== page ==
A Japanese 112-year-old has been formally recognised as the world's oldest man by Guinness World Records.
Yasutaro Koide, who lives in the central Japanese city of Nagoya, received the formal designation on Friday as family and city dignitaries applauded.
Mr Koide was born on March 13, 1903 and worked as a tailor when he was younger.
He became the world's oldest man after the death of Sakari Momoi, of Tokyo, in July aged 112.
He said his secret to a long life is not to overdo, adding that he also recommends "enjoying everything".
He does not drink or smoke. His favourite food is bread.
Mr Koide can still read the newspaper without glasses.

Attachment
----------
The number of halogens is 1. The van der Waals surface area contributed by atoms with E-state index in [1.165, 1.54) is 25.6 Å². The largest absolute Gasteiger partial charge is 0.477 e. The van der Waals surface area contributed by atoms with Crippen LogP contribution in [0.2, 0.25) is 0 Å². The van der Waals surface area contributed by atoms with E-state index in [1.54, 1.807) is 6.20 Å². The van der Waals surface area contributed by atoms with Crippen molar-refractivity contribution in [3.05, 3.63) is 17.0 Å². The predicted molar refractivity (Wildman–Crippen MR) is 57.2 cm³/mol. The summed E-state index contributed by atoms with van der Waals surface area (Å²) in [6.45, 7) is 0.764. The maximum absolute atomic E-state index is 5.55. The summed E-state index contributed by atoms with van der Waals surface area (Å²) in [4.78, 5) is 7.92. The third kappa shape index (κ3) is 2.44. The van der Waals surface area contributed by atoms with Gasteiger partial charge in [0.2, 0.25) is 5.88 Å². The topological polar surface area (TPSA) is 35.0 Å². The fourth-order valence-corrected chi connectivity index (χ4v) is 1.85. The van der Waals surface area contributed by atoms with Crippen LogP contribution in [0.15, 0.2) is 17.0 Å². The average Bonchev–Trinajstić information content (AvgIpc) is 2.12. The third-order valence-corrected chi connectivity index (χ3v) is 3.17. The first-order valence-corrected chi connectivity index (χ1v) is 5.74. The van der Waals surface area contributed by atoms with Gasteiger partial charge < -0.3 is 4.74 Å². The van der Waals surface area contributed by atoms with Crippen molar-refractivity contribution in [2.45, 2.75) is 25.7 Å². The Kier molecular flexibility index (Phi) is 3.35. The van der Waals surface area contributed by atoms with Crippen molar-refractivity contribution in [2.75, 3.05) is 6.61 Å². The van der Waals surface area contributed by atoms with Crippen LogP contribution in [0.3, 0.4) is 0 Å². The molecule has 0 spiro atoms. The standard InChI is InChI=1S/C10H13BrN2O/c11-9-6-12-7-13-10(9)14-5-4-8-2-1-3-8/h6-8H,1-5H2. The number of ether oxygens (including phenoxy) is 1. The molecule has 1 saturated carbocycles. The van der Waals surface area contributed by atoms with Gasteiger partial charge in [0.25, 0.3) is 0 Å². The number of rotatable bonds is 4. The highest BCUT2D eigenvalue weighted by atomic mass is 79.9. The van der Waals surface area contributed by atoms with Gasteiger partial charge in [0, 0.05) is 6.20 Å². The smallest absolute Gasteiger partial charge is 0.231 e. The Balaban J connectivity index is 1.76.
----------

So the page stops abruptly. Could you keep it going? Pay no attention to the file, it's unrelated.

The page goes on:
Three of his seven children, two of his nine grandchildren and one great-grandchild attended a ceremony at a nursing home where he was given a plaque and a green vase.
Mr Koide was beaming but teary-eyed as those attending applauded.
The Chunichi Shimbun newspaper quoted a granddaughter, Aya Kikuchi, as saying her grandfather once tended to be very strict about manners.
"He was very stubborn, but he got nicer with age," she said. "His lifestyle is one that avoids stress."
One of the world's fastest-ageing countries, Japan has about 54,000 centenarians.
So many, in fact, that the government is reportedly considering scrapping or scaling back a 52-year-old programme that presents each person reaching the century mark with an ornate sake dish and letter of congratulations from the prime minister.
The world's oldest person is Susannah Mushatt Jones, of Brooklyn, New York, who celebrated her 116th birthday on Monday.